Not all rural localities are in an “oh, woe is me” category, either. A number of them posted some of the highest growth rates in the state. Now, it’s easy to record big growth in percentage terms when you’re working from a small base. Still, some of these growth rates are pretty remarkable. Giles County saw its economy grow by 18.6% in 2021; Pulaski County next door by 15.8%. (See our previous story about what’s happening in the town of Pulaski, not to be confused with the entire county of Pulaski.) However, nearby Floyd County saw its economy shrink by 0.4%. Our economic growth is unevenly distributed, but it’s not as simple as to say it’s an urban/rural split – some rural counties have growing economies, some don’t.

A few localities have shrunk since the pandemic

This map shows in red which localities in 2021 saw their economies shrink even smaller than the pandemic year of 2020. Those in blue have grown, although, as we saw in the earlier map, not all were back to their pre-pandemic levels. Credit: Bureau of Economic Analysis. Note: Industry detail is based on the 2012 North American Industry Classification System (NAICS).

Now we come to the harder cases. I just tipped you off to one – Floyd County. It’s one of 13 localities that saw their economies in 2021 shrink even below 2020 levels. All these are in rural areas. Frankly, I’m surprised that Floyd County is on the list. It’s close to both the Roanoke and New River valleys, so it interacts with both of their economies. But who am I to argue with federal data? This is what the data shows.

Lee County is an odd case. It’s one of a small number of counties (all rural) that saw their economies grow in the pandemic year of 2020. Lee’s 2021 economy shrank but remained bigger than it was pre-pandemic. Was the Age of Zoom unusually good for Lee County? Or was there some other data weirdness going on in the background?

The biggest economic shrinkage in 2021 was in Dickenson County – down 20.3% from 2020. Think about that for a minute: Here’s a county that lost a fifth of its economy in a single year.

Some localities have consistently shrunk over the years

This map shows in red which localities in 2021 had smaller economies than they did in 2018. Credit: Bureau of Economic Analysis Note: Industry detail is based on the 2012 North American Industry Classification System (NAICS).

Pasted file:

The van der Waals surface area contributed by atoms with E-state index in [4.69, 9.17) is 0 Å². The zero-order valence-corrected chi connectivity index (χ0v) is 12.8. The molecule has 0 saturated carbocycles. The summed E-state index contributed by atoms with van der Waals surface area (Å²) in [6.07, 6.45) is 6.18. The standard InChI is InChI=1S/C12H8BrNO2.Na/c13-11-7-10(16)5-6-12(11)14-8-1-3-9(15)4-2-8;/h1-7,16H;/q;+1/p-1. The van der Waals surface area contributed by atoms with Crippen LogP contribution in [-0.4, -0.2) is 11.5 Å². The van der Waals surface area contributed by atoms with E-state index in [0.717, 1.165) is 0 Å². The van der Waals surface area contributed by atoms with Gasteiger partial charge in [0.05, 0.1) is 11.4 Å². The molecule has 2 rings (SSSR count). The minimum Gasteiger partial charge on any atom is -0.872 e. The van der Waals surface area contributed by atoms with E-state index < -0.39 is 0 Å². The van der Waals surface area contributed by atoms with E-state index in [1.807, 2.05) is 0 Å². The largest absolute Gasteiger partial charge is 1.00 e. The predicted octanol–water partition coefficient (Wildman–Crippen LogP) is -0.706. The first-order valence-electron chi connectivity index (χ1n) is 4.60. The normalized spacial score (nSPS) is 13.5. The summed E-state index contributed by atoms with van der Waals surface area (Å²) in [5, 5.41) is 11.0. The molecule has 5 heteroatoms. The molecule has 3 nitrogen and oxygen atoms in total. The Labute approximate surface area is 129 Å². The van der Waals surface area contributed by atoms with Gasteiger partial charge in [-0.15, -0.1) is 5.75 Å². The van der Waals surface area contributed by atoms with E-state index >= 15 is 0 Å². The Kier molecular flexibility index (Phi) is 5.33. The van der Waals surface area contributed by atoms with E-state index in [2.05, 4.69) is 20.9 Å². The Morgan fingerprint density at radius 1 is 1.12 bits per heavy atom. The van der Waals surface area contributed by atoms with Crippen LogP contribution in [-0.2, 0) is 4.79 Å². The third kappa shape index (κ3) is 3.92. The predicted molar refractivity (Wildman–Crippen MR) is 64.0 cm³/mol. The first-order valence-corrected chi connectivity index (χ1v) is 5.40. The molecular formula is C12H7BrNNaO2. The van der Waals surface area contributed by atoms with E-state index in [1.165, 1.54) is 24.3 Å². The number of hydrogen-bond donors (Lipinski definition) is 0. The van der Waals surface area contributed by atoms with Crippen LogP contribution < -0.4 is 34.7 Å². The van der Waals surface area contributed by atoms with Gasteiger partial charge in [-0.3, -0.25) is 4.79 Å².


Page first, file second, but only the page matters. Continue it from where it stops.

The hardest cases are those localities that have seen their economies steadily shrink over time, pandemic or no pandemic. This BEA data goes back to 2018, so we can get a four-year sweep – 2018, 2019, 2020, 2021 – to see who’s up and who’s down over time. Not surprisingly, those localities whose economies were smaller in 2021 than in 2018 are almost entirely in rural Virginia.

Some, though, aren’t.

Lynchburg-Campbell County had a smaller economy in 2021 than in 2018. So did Amherst County and Bedford County next door. But so, too, did Alexandria, Norfolk and Roanoke County/Salem (although Roanoke was bigger). All those surprise me but again, data is data. The shape of our economic geography is never as simple as it might seem. The question “why” is always a good one. But the big question in many of these places isn’t “why is the economy shrinking?” but “what will we do about it?”

Update, 2:42 p.m.: I’ve been asked how these GDP figures square with a recent consultant’s report that contends the Bureau of Labor Statistics employment data understates employment in Lynchburg because figures for Liberty University aren’t included. I’ve asked the Bureau of Economic Analysis about this. A spokesperson tells me that the BEA’s data doesn’t rely on those labor statistics and that their GDP figures do include private, religous schools such as Liberty.

Dwayne Yancey

Yancey is editor of Cardinal News. His opinions are his own. You can reach him at dwayne@cardinalnews.org.